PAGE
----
- Governor Cetinkaya took over from Erdem Basci on April 19
- Former governor used exotic tools while defending independence
Erdem Basci’s biggest accomplishment may be that people still talk about the independence of Turkey’s central bank.
The 49-year-old former academic was one of the world’s most innovative and unpredictable central bankers during a five-year term that ended Tuesday and wasn’t renewed. He was also one of the most beleaguered, criticized by investors for missing inflation targets every year, and berated by his prime minister-then-president, Recep Tayyip Erdogan, as a traitor, a failure and the government’s primary obstacle to reaching ambitious economic goals.
Basci’s departure leaves his replacement, 40-year-old Murat Cetinkaya, with one of the toughest jobs in central banking. He’ll have to manage Erdogan’s pressure for rapid cuts in borrowing costs, while also showing enough independence to maintain the confidence of foreign investors who own more than $82 billion of Turkey’s stocks and bonds.
Basci attempted to strike that balance by using a series of increasingly sophisticated policy instruments, which Tim Ash, head of emerging-market strategy at Nomura International Plc in London, described as a "Nobel or nowhere" strategy. “Basci is brilliant in many respects, but in the end I guess a central bank has to be judged by results on its primary target, inflation," he said. "The history books will judge him harshly there."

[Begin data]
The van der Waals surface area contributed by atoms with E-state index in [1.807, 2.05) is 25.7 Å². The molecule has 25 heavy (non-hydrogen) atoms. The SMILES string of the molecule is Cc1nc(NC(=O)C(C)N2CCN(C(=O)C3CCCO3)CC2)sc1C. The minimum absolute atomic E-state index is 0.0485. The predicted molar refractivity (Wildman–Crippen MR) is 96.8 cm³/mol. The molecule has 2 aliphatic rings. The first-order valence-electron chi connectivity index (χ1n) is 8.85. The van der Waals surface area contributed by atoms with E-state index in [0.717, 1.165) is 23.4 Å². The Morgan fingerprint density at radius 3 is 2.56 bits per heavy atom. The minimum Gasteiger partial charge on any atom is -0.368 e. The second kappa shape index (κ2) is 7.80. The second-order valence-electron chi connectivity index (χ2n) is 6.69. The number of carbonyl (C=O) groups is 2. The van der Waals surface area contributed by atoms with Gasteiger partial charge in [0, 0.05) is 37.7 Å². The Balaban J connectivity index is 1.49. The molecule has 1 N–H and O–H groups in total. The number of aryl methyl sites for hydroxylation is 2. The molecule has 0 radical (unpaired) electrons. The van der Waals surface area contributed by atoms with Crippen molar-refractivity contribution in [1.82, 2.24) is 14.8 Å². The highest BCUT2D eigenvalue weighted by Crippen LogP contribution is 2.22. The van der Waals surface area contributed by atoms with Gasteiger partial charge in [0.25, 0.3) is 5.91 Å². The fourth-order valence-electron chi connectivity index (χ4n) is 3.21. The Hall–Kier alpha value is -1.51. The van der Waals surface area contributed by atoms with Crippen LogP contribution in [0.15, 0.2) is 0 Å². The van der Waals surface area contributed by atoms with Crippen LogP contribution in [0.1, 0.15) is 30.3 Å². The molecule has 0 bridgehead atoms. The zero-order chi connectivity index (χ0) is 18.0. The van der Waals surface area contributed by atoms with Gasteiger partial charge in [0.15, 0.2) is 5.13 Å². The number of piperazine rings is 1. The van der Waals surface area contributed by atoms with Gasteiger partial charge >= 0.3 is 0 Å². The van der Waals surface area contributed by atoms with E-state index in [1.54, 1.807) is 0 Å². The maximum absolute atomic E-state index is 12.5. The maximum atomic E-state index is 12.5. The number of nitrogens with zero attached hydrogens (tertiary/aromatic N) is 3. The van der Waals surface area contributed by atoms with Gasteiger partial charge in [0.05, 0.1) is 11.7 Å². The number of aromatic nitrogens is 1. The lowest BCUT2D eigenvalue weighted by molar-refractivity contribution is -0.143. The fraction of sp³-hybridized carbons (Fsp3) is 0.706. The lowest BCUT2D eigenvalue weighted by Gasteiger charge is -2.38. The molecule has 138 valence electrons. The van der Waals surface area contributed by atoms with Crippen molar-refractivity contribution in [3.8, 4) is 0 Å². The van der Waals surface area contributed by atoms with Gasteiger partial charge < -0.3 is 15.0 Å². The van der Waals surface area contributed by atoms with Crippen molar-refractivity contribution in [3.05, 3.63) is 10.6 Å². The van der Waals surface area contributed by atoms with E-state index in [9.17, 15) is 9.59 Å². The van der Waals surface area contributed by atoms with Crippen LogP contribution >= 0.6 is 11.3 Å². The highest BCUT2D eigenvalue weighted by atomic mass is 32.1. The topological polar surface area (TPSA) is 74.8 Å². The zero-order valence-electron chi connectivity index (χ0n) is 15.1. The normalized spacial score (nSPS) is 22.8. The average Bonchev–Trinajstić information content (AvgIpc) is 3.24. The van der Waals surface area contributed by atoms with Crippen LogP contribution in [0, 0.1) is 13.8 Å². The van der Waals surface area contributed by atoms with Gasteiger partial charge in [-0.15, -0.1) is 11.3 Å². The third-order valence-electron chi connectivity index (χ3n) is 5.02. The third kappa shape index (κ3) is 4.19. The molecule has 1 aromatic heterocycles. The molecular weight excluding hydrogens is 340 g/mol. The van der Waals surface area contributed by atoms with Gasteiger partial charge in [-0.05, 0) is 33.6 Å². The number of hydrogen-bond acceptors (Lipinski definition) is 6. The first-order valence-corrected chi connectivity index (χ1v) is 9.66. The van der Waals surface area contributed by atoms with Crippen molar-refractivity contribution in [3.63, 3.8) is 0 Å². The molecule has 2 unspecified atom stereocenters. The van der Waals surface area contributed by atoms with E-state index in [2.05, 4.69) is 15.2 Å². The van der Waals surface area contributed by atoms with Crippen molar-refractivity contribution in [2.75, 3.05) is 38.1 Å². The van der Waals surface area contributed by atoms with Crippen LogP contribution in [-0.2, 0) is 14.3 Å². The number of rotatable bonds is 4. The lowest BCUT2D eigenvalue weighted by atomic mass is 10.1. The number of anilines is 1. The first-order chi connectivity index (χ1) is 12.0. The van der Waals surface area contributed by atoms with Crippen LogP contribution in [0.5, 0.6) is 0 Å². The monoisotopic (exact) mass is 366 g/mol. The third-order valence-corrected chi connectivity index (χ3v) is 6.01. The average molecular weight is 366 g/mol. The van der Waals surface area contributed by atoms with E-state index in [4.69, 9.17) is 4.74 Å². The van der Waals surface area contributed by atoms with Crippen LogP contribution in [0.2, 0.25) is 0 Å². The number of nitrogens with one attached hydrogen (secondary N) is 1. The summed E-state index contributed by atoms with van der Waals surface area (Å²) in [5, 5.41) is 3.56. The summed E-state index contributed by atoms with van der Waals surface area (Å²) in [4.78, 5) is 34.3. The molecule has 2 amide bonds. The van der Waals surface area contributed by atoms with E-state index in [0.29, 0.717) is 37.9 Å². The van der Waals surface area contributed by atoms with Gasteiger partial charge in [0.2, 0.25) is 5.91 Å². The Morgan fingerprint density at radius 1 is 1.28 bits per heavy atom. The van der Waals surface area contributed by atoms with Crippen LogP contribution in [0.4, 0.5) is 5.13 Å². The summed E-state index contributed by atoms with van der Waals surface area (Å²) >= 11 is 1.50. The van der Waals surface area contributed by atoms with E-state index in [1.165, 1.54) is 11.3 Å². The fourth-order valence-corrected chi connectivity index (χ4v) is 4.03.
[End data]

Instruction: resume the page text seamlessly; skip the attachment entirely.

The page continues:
The former governor’s biggest innovation was eschewing a benchmark rate in favor of a so-called corridor, a three-tiered framework that allowed him to adjust the amount and cost of lira funding daily. When global liquidity was ample and risk appetite high, Basci used the low end of the corridor to cut borrowing costs and keep the currency from appreciating excessively. "The Banker," a monthly financial publication, named him Central Bank Governor of the Year in 2012.